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This Kenyan teen wants FIFA to take notice of him, but not because of his talent for the game

An 18-year-old Kenyan amateur footballer wants Cristiano Ronaldo, Lionel Messi, and Neymar to put the ball down for a moment and pick up a shovel to help fight deforestation.

Lesein Mutunkei plants 11 trees after scoring a goal, one for each player on his team. He’s tackling the nation’s daily loss of an estimated 50 football fields’ worth of forest area.

He is fighting against the nation’s estimated daily loss of 50 football fields’ worth of forestland.


He is addressing the country’s daily loss of an estimated 50 football fields of forest area.
“Climate change is a universal problem, and football is a universal game,” Mutunkei said. “[It] has the potential to connect, engage, educate, and inspire my generation to work toward a more secure and environmentally friendly future.”

Deforestation is the clearing of forests and trees for agricultural purposes or to harvest resources such as timber. It contributes to global warming while also harming wildlife habitats. According to the Kenya Forest Service, Kenya’s forest cover was only 6% in 2018.

That same year, Mutunkei founded Trees4Goals to encourage young athletes in his region to join him in planting trees every time they score. Now he wants FIFA to use its billion-plus audience to spread his message around the world.

A FIFA representative recently told CNN that “this and other similar projects led by young people and climate defenders around the world are not only commendable but also necessary.”

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Mutunkei and his team compete in a football game at a school.

Mutunkei stated that he has sent FIFA emails and social media messages, and while he has not received a direct response, some big names in the football world have already acknowledged his efforts. Arsenal Football Club sent him an autographed jersey after learning about him in an environmental docuseries.

These accolades move Mutunkei closer to his ideal world, in which football teams measure their success by the size of the forests they’ve planted, rather than the number of trophies on their shelves.
A tree, unlike a trophy, grows alongside you, Mutunkei explained.

Mutunkei began his environmental activism when he was five years old. His family planted trees to commemorate special occasions. “I was probably about the size of a seedling,” he added.

This helped him associate tree growth with celebration. Mutunkei was inspired to turn his family tradition into a movement by the late Kenyan Nobel Peace Prize winner Wangari Maathai. In 1977, Maathai founded the Green Belt Movement, which has since helped Kenyan communities plant over 51 million trees.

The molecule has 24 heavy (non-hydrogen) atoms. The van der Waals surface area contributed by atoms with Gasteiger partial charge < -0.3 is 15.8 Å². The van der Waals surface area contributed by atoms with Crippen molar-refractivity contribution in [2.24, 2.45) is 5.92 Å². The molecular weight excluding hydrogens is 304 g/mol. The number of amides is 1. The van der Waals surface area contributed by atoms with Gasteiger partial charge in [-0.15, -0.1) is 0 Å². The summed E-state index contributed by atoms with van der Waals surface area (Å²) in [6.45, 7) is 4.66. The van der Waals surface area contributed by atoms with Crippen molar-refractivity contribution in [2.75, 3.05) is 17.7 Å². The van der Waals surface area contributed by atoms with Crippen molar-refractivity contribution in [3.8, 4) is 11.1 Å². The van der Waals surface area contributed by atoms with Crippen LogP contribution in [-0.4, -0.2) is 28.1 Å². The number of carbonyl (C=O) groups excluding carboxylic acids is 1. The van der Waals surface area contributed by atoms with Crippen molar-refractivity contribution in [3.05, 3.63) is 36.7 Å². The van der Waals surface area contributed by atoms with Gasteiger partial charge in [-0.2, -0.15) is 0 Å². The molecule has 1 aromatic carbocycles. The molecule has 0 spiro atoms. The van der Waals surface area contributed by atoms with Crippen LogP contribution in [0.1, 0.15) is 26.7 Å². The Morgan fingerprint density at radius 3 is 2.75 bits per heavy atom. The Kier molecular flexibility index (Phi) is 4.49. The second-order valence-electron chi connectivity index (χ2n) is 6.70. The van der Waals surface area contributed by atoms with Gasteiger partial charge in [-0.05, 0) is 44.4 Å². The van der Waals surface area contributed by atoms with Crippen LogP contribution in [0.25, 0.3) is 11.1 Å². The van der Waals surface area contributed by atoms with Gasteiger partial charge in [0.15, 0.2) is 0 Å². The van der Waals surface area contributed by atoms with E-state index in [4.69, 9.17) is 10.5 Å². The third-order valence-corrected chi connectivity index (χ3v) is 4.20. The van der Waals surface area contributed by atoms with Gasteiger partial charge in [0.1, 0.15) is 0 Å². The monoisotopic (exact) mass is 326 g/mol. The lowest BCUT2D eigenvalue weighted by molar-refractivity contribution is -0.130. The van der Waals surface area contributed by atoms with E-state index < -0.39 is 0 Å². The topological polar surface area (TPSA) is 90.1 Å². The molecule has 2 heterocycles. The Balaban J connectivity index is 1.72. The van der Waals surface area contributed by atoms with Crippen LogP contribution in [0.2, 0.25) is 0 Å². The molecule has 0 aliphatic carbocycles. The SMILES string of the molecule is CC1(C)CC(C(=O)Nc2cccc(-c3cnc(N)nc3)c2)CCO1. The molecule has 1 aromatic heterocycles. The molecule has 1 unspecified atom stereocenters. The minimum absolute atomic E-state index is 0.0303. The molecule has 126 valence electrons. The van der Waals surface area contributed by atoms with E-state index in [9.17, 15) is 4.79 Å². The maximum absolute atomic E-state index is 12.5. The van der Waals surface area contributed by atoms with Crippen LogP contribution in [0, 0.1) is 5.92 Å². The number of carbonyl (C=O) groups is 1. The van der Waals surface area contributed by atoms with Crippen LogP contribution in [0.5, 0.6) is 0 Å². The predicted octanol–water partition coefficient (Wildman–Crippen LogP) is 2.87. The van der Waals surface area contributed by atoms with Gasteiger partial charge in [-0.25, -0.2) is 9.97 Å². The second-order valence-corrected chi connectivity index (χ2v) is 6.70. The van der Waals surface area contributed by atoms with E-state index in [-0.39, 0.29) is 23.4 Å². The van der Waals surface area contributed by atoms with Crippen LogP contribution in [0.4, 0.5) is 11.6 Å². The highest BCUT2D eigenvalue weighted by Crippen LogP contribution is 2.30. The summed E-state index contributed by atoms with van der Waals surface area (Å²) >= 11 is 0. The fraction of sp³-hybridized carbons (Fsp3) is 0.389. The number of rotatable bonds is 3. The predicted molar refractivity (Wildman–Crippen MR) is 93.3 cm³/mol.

This teenaged football player is planting trees every time he scores a goal

Mutunkei recalls Maathai telling him a story about a hummingbird attempting to put out a forest fire while all of the other animals fled in terror. For him, the lesson is that “however small you think it may be, it does make a difference.”

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That’s where the idea to combine football and environmental activism came from. He began by planting one sapling for each goal. Trees4Goals has now planted over 5,500 indigenous trees in forests, schools, and football club training grounds.

Mutunkei begins his Trees4Goals workshops by teaching about the dangers of deforestation. He begins with a football game and concludes with a tree-planting session. “Everyone enjoys getting their hands dirty,” he added.

He led a group of 22 football players to plant 700 trees in Nairobi’s Karura forest. Despite the fact that the majority of the team had no prior experience, they completed the task in under an hour. “Planting the trees was almost a race,” Mutunkei said.

Mutunkei works on his football skills on a desolate patch of land.

Kenya’s forest cover has increased to nearly 9% as a result of nationwide reforestation efforts in recent years. Despite this, rising demand for timber and charcoal to fuel infrastructure, as well as population growth, continue to contribute to unsustainable forest harvesting. Despite relying on less biomass energy than neighboring Tanzania and Uganda, fuelwood still accounts for roughly 70% of Kenya’s energy needs.

While it is still awaiting FIFA support, Trees4Goals has piqued the interest of Kenya’s Ministry of Environment and Forestry. Mutunkei claims that in exchange for advice on how to engage young people in conservation, the ministry gave him saplings and now works with him on a regular basis to decide where to plant them.

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They select forest areas with a lower tree canopy coverage. While individual trees benefit the environment, planting them as a forest has greater global benefits, according to Mutunkei.
Giving young people the opportunity to participate in conservation is the most important aspect of engaging them. Mutunkei claims that the passion comes naturally.

His classmates have begun to incorporate Trees4Goals into their respective sports, such as basketball and tennis. “Seeing that they’re taking that responsibility because of the project I started is the biggest accomplishment for me,” he added.

Mutunkei receives messages from young athletes all over the world who say they read his story and decided to take on the Trees4Goals challenge. It taught him that young people do not need to rely on leaders to make a difference.


“Whether it’s reducing your use of plastic, planting that tree, or simply using your passion to raise awareness about the issue — start now, take action now, and speak out now,” he said.

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